The State of Commercial Construction – Q4 2016

Did you know CoreLogic tracks development of virtually all major construction projects in Australia?

Each quarter, a snapshot of the data gauges development activity. The number and value of projects are observed in four stages:

  • The Pipeline
  • Commencement
  • Deferment
  • Abandonment

All segments of the commercial construction sector are researched in these stages, from commercial high-rise office buildings erected in Sydney, to the construction of industrial poultry farms in regional South Australia. Using CoreLogic’s Cordell records, some insight is provided into the health of the commercial real estate and construction sector.

The Pipeline

Graph 1. Source: CoreLogic

Graph 2. Source: CoreLogic

In Q4 2016, the value of commercial pipeline projects proposed was $31.34 billion. This is a 23% increase from the previous quarter. Graph 1 suggests a rebound in the value of development applications over 2016, though activity in this stage is still generally lower than the previous year.

The pipeline of new proposals and approvals awaiting commencement was dominated by civil engineering, which made up $18.63 billion, or 59% of the value of approvals in 2016.

Despite civil engineering being a continually strong source of pipeline activity, the value of proposals in 2016 in this segment were 30% less than in 2015. Civil engineering experienced the largest reduction in value of all the commercial segments over the year.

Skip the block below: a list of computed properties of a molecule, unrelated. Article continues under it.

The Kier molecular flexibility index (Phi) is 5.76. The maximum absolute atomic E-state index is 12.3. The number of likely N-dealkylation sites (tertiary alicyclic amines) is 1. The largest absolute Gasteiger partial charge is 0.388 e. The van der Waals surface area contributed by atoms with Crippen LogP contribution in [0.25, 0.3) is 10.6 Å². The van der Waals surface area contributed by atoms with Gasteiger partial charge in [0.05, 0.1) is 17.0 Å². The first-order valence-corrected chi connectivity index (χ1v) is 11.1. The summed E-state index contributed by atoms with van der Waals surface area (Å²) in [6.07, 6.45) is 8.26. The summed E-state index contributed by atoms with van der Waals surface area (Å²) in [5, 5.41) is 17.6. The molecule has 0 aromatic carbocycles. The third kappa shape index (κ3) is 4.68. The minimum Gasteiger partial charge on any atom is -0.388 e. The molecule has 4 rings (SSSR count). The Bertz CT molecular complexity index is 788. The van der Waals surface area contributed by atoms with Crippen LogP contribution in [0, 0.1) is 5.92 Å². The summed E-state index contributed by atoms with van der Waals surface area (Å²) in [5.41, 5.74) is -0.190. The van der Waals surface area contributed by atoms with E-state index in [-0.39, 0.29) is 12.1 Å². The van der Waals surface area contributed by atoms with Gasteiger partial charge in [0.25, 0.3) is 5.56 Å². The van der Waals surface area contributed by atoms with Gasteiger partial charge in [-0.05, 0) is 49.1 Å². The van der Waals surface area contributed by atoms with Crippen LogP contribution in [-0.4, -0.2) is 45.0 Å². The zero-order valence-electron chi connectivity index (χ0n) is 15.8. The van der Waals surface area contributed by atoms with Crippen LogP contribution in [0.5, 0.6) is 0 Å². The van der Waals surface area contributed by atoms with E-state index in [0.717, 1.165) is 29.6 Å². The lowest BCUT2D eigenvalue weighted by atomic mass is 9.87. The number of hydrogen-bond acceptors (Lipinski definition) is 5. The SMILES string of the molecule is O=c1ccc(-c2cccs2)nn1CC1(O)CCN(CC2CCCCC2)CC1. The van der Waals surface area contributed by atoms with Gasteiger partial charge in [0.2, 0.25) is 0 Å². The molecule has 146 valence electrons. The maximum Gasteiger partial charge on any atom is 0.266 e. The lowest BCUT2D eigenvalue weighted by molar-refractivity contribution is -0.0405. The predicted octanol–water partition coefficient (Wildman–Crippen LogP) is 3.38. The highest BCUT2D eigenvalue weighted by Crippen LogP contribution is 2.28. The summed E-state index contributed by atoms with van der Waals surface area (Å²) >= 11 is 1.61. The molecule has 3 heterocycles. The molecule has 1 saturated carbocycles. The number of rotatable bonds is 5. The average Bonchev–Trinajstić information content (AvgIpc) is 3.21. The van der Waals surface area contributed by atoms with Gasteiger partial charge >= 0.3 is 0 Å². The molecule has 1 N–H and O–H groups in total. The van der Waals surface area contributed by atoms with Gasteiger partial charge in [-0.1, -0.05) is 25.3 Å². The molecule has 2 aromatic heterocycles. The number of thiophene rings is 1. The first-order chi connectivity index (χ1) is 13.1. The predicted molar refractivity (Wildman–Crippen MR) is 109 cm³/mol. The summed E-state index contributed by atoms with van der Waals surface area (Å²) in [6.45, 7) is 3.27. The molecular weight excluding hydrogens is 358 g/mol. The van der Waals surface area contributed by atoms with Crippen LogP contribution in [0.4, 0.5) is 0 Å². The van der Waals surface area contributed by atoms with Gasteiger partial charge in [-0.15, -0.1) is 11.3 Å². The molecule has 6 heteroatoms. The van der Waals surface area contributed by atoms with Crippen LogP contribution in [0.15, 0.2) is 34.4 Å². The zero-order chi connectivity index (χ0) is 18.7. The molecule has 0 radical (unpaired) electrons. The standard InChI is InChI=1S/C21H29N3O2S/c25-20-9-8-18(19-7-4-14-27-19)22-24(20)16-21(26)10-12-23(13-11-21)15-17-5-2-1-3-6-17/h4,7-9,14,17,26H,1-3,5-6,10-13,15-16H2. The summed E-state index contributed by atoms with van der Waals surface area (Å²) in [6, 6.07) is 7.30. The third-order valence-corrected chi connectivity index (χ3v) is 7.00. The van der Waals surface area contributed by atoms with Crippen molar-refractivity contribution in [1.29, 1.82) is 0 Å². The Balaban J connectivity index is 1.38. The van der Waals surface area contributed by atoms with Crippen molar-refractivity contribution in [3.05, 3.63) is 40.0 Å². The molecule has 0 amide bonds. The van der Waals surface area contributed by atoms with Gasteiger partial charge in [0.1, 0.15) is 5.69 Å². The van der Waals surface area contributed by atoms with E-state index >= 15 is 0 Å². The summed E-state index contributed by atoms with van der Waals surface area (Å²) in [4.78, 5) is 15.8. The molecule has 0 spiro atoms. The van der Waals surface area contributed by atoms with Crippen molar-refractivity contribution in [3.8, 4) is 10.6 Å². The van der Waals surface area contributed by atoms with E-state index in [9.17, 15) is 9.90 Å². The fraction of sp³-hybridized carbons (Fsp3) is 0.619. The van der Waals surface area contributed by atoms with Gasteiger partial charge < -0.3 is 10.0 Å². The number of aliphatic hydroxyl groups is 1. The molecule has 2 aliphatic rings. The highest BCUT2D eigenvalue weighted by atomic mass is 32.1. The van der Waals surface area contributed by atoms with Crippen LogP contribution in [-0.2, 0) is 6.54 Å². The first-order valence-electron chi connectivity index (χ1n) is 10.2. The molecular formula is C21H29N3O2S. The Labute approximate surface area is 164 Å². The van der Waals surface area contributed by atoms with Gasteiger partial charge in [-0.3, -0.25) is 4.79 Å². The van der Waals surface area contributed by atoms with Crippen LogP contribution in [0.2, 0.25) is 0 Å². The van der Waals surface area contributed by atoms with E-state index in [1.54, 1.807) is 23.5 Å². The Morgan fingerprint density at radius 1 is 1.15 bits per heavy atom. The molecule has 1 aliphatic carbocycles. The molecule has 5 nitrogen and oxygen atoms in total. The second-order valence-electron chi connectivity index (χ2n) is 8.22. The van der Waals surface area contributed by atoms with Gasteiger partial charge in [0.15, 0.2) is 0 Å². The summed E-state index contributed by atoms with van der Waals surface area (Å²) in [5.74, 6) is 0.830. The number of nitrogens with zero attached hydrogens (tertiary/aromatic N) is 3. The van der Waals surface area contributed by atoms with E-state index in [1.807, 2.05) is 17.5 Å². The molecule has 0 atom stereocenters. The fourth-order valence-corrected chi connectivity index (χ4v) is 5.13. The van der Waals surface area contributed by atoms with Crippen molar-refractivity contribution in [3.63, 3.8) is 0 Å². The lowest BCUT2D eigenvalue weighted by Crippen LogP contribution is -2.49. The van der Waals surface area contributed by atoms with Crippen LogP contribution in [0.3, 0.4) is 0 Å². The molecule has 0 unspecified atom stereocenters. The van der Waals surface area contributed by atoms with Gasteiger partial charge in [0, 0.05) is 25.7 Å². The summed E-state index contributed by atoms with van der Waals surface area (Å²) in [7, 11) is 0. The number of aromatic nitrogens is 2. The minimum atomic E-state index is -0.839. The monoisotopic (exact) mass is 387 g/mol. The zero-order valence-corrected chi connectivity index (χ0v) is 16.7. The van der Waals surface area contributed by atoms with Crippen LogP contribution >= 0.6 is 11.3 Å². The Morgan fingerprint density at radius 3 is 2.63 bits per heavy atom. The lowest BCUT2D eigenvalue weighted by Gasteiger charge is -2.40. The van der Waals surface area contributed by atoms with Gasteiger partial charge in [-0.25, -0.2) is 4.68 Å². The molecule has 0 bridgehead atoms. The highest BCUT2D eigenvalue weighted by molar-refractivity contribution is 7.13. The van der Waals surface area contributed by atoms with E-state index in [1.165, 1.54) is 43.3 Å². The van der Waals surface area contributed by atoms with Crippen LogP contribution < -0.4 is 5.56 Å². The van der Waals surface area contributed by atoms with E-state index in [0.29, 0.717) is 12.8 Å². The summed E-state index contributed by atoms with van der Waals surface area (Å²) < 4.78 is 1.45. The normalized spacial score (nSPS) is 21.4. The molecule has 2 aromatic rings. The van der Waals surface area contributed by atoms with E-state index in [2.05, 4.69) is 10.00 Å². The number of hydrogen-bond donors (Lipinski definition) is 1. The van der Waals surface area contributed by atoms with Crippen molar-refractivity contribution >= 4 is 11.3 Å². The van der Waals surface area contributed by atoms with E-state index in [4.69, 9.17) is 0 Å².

The reduction in proposed projects in civil engineering may be partially due to constraints on government and private expenditure amid global economic uncertainty. The value of state owned proposals in Civil Engineering fell approximately 22% in 2016. Other segments that lost value over 2016 were commercial (-4%) and industrial (-21%) pipeline segments, where privately own projects make up a higher portion of development applications.

 Graph 3. Source: CoreLogic

Construction

Following approvals at a slight lag, the value of commercial projects moving into construction saw a 52% increase in between Q3 2016 and Q4 2016. Values declined from a peak in Q4 2015, when the NSW state government began construction on a $5 billion Westconnex M5 Airport link, and several LNG projects also came into construction.

Despite the downward trend from this quarter, the value of projects moving into construction in 2016 was 10% higher than the value of projects moving into construction in 2015.

Comparing Cordell observations with the commodity price index reveals that the increase in new mining proposals in Q4 2016 compared with the Q4 2015 quarter could be a lagged response to the value of commodities rising. Since December 2015, thecommodity price index has risen over 39%. 70% of the gains in the commodity price index were made in the December 2016 quarter, suggesting mining projects may experience further growth in activity over the coming quarters.Graph 4. Source: CoreLogic

The slight recovery in the commodity price index over 2016 may explain why mining dominated the value of mining projects moving into construction.